Saturday, April 02, 2005

Lynn is her name. I spied her there several times, on days I bowled, or tried to bowl. When she wasn't watching me my eyes followed her pleasant curves and the straight lines she walked. In my imagination I equated her dimensions with the perfect shape of a bowling pin. She never bowled, yet she was always there, bee lining back and forth in a patient, ambling gait, eyeing the bowlers, but never smiling at them. There was something odd about her presence there.

One day I was ready to bowl my first strike. My form was perfect. My grip immaculate. I concentrated like a Buddha at the gate of Nirvana. I threw. Ten feet later the ball rolled into the gutter, just as I had wanted to roll onto Lynn. That's when she smiled at me. Girls make me nervous when they smile, especially when it's at me. I didn't hit a pin that entire evening. And the strange thing is, the worse I bowled, the more she glowed with lips upturning and eyes welling with love, as if to tell me, "It doesn't matter. I believe in you. You'll get your strike." But the more she warmed to me, the worse I bowled.

We've been together now for several years. Sure, she told me about her past, but I didn't mind. And it did serve to explain the attraction she felt towards me that night. For years she had been the lead pin in her lane, bearing the blunt blows of those horrid orbs bringing her down dozens of times a night, knocking her comrades against her. One day she willed herself not to fall. As the ball concussed a magic spark electrified her, transforming her into real flesh. She haunted the venue as a live girl until discovering my mercy for the pins.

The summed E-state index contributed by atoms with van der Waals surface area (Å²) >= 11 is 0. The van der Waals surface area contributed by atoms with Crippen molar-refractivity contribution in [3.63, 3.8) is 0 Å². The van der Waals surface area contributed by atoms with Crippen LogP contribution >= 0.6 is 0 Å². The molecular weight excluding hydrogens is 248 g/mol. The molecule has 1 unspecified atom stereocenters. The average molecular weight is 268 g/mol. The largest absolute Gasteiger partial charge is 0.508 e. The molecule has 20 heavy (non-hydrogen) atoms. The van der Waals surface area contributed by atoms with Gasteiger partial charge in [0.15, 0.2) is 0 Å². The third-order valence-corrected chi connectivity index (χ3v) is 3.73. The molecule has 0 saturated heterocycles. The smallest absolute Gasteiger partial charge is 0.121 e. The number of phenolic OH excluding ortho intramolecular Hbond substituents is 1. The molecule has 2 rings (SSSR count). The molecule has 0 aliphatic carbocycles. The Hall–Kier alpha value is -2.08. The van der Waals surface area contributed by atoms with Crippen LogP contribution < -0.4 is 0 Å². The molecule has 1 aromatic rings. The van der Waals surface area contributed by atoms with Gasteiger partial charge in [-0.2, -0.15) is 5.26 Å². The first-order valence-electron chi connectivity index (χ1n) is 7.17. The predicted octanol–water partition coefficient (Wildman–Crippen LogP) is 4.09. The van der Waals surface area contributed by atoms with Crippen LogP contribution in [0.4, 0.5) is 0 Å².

Story #186


The Mushroom said...

Now I remember why I gave up league bowling when I was not yet in my teens... She wasn't there. I might have retained interest in the sport had there been someone like here at the lanes. As it was, the only folks I dealt with were other guys, who I didn't talk to at school in the first place, and the alley crew, who you didn't want to turn your back on because they were worse than Gypsies. My mother had strange ideas about how to socialize me to other people, and happily just like with piano lessons (eventually) she realized this wasn't it after I spent my pin money at the C&R supermarket next door and walked back before she arrived to pick me up. Now I play with computers all night, pretend to be a bisexual female on the Internet Relay Chat if I really need female companionship (or something resembling that), and watched the bowling alley in my town get torn down to expand the health clinic next door. But had this girl been there, my life would have been very different.

M.P. said...

And.. were you happy ever after??? I hope the dream hasn't ended! :)**

The Mushroom said...

Certainly there were other dreams. This wasn't the only one or the last one. I do however consider not having to struggle through piano lessons (eventually) and dull bowling a source of happiness. Summer baseball I stuck with even though I always had to play right field but never got to bat... that was more an object lesson about life.

Cori said...